Consumer-grade products may be familiar to employees, but enterprise-grade products offer the functionality, interoperability and security required in the workplace. For example, your mobile videoconferencing solution should be able to support a company-wide meeting with hundreds of people using a wide variety of devices, as well as a small department meeting with five people using the same type of device. Even if everyone in your organization uses the same devices and applications, you need to be able to support customers and business partners who use different technology. This will enable all users to customize and optimize the experience.


ICG has been helping customers take advantage of mobile for many years. Our specialists can help ensure your Wi-Fi network has adequate bandwidth and performance, and design and implement a mobile videoconferencing solution that maximizes ROI and improves the quality and flexibility of collaboration. Let us evaluate the readiness of your network and show you how to use mobile videoconferencing as part of your day-to-day business operations.

April 10, 2015

No Comments


Why You Can’t Fully Leverage Collaboration without Mobile

Employees are bringing more and more mobile devices into the workplace — the so-called Bring Your Own Device (BYOD) phenomenon. Organizations that encourage the use of smartphones and tablets for real-time, mobile collaboration are seeing measurable lifts in productivity, teamwork and innovation. No longer “nice to haves,” the right mobile devices and strategy are now essential to effective collaboration.


Today’s smartphones and tablets offer many of the same capabilities as desktop computers without tying users to a physical office. Larger mobile touchscreens, simpler user interfaces, more reliable Internet connections, and better video and voice over IP (VoIP) features are enabling more effective communication, faster decision-making, greater flexibility and easy content sharing.


While a fragmentation of options and a lack of standardization have held back mobile collaboration to a degree, Gartner analysts say most collaboration applications will be equally available on desktops and mobile devices by 2016. The emergence of BYOD, cloud file-sharing capabilities, and readily available mobile applications are expected to drive more widespread adoption of mobile collaboration, according to Gartner.


The Shift from Web-Centric to App-Centric Mobility


The previously web-centric mobile environment has moved to an app-centric model as mobile applications have become the primary portal for accessing information and performing specialized tasks. This model has extended to the business world, where enterprises are developing apps designed to enhance specific job functions as well as support their customers.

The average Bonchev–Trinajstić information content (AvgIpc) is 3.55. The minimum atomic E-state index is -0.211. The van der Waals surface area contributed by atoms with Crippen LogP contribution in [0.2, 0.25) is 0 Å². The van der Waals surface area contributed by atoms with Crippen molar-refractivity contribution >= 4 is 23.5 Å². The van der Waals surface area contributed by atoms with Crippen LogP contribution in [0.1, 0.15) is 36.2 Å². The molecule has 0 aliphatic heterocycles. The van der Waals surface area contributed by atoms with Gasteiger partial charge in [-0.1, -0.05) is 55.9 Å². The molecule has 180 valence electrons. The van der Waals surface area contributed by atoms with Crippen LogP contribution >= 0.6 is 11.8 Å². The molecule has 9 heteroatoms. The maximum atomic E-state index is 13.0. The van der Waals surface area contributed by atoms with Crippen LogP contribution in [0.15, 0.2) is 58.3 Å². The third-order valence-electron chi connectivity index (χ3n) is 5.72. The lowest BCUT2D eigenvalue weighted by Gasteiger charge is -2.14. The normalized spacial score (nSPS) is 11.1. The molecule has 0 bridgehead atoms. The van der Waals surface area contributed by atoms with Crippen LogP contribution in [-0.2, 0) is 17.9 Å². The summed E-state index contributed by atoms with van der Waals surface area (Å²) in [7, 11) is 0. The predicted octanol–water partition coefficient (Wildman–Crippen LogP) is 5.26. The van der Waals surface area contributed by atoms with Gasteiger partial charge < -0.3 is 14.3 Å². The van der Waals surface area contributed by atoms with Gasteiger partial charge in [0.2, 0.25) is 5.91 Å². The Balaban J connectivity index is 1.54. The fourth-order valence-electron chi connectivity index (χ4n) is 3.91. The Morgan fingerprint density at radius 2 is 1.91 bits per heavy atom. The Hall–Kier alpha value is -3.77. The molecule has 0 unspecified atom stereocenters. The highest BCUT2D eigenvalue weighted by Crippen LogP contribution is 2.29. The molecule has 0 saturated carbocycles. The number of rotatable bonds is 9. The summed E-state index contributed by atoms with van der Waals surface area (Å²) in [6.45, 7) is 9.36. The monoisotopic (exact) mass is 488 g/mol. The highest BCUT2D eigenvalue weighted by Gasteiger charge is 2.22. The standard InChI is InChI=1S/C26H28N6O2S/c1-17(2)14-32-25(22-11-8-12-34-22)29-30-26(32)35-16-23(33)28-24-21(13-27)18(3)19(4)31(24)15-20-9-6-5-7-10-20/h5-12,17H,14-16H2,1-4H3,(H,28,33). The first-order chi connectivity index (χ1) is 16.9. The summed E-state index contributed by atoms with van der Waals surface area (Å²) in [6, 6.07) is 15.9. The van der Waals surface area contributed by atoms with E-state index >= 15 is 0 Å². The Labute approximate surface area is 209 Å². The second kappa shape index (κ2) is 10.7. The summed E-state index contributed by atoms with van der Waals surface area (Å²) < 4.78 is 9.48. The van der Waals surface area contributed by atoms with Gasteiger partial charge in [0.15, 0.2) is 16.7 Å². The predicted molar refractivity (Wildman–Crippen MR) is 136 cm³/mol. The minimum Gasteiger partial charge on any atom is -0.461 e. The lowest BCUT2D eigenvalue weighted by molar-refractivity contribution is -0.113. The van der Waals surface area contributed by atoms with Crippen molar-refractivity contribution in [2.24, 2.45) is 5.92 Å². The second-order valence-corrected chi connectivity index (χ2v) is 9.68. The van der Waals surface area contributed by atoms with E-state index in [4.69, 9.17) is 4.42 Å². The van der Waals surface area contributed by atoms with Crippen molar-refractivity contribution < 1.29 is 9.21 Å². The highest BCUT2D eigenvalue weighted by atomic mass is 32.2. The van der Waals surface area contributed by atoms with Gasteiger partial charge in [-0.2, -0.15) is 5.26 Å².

Research from Forrester shows that 60 percent of organizations are updating their infrastructure to support mobile applications. Employees are demanding anytime, anywhere access to video and web conferencing, content and screen sharing, instant messaging and presence.


In the past these features were underutilized on smartphones and tablets due to a less-than-optimal user experience. However, design and functionality improvements are now enabling organizations to fully leverage mobile collaboration.


Choosing the Right Mobile Collaboration Apps


Before any discussion about applications begins, you need to assess how your organization collaborates and what tools are being used. Identify strengths and weaknesses, and understand the advantages and risks of utilizing your existing investments. Analyze your most basic business requirements and what capabilities are lacking. Determine how specific mobile collaboration apps will support and enhance specific areas of your business operations. While mobile collaboration can dramatically improve how you do business, a poorly planned implementation will create more problems than it solves.


The Future of Mobile Collaboration


The next generation of mobile collaboration is being driven by user experience and flexible workflows. Users expect to be able to seamlessly multitask on different devices. They want to create a document on their tablet, and edit and email it from their smartphone. Hardware- and software-based security features such as encryption and fingerprint scanning will become more sophisticated, but not at the expense of user experience and flexibility.